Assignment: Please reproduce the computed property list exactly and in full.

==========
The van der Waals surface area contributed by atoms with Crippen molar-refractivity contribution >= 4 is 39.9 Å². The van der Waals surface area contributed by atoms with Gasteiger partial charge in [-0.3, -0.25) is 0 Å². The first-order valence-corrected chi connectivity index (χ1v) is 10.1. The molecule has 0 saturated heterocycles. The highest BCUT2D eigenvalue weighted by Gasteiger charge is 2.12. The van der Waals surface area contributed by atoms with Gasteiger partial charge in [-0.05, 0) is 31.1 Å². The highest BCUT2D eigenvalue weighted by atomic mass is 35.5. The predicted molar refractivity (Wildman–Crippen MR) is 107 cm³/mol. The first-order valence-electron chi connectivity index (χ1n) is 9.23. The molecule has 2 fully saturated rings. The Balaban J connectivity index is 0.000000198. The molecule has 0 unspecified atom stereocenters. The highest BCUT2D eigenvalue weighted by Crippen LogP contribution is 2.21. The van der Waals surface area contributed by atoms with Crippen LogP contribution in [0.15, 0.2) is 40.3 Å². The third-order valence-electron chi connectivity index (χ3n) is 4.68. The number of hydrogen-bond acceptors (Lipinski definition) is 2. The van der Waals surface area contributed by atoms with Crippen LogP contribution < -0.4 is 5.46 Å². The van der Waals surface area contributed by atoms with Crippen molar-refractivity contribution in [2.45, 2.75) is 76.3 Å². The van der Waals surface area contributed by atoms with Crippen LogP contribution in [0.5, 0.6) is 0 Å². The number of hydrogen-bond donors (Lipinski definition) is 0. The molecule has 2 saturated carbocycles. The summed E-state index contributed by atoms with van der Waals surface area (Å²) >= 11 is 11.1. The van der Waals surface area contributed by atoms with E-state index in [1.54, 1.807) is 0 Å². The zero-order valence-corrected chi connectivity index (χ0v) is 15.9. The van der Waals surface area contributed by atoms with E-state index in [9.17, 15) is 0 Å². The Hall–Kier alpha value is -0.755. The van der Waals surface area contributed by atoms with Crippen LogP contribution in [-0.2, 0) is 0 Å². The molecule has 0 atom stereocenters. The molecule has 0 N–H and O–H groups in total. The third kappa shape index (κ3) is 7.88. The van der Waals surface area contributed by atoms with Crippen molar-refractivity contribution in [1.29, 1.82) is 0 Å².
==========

The van der Waals surface area contributed by atoms with Crippen molar-refractivity contribution >= 4 is 39.9 Å². The van der Waals surface area contributed by atoms with Gasteiger partial charge in [-0.3, -0.25) is 0 Å². The first-order valence-corrected chi connectivity index (χ1v) is 10.1. The molecule has 0 saturated heterocycles. The highest BCUT2D eigenvalue weighted by Gasteiger charge is 2.12. The van der Waals surface area contributed by atoms with Gasteiger partial charge in [-0.05, 0) is 31.1 Å². The highest BCUT2D eigenvalue weighted by atomic mass is 35.5. The predicted molar refractivity (Wildman–Crippen MR) is 107 cm³/mol. The first-order valence-electron chi connectivity index (χ1n) is 9.23. The molecule has 2 fully saturated rings. The Balaban J connectivity index is 0.000000198. The molecule has 0 unspecified atom stereocenters. The highest BCUT2D eigenvalue weighted by Crippen LogP contribution is 2.21. The van der Waals surface area contributed by atoms with Crippen LogP contribution in [0.15, 0.2) is 40.3 Å². The third-order valence-electron chi connectivity index (χ3n) is 4.68. The number of hydrogen-bond acceptors (Lipinski definition) is 2. The van der Waals surface area contributed by atoms with Crippen LogP contribution < -0.4 is 5.46 Å². The van der Waals surface area contributed by atoms with Crippen molar-refractivity contribution in [2.45, 2.75) is 76.3 Å². The van der Waals surface area contributed by atoms with Crippen LogP contribution in [0.5, 0.6) is 0 Å². The number of hydrogen-bond donors (Lipinski definition) is 0. The molecule has 2 saturated carbocycles. The summed E-state index contributed by atoms with van der Waals surface area (Å²) >= 11 is 11.1. The van der Waals surface area contributed by atoms with E-state index in [1.54, 1.807) is 0 Å². The zero-order valence-corrected chi connectivity index (χ0v) is 15.9. The van der Waals surface area contributed by atoms with E-state index in [9.17, 15) is 0 Å². The Hall–Kier alpha value is -0.755. The van der Waals surface area contributed by atoms with Crippen LogP contribution in [-0.2, 0) is 0 Å². The molecule has 0 atom stereocenters. The molecule has 0 N–H and O–H groups in total. The third kappa shape index (κ3) is 7.88. The van der Waals surface area contributed by atoms with Crippen molar-refractivity contribution in [1.29, 1.82) is 0 Å².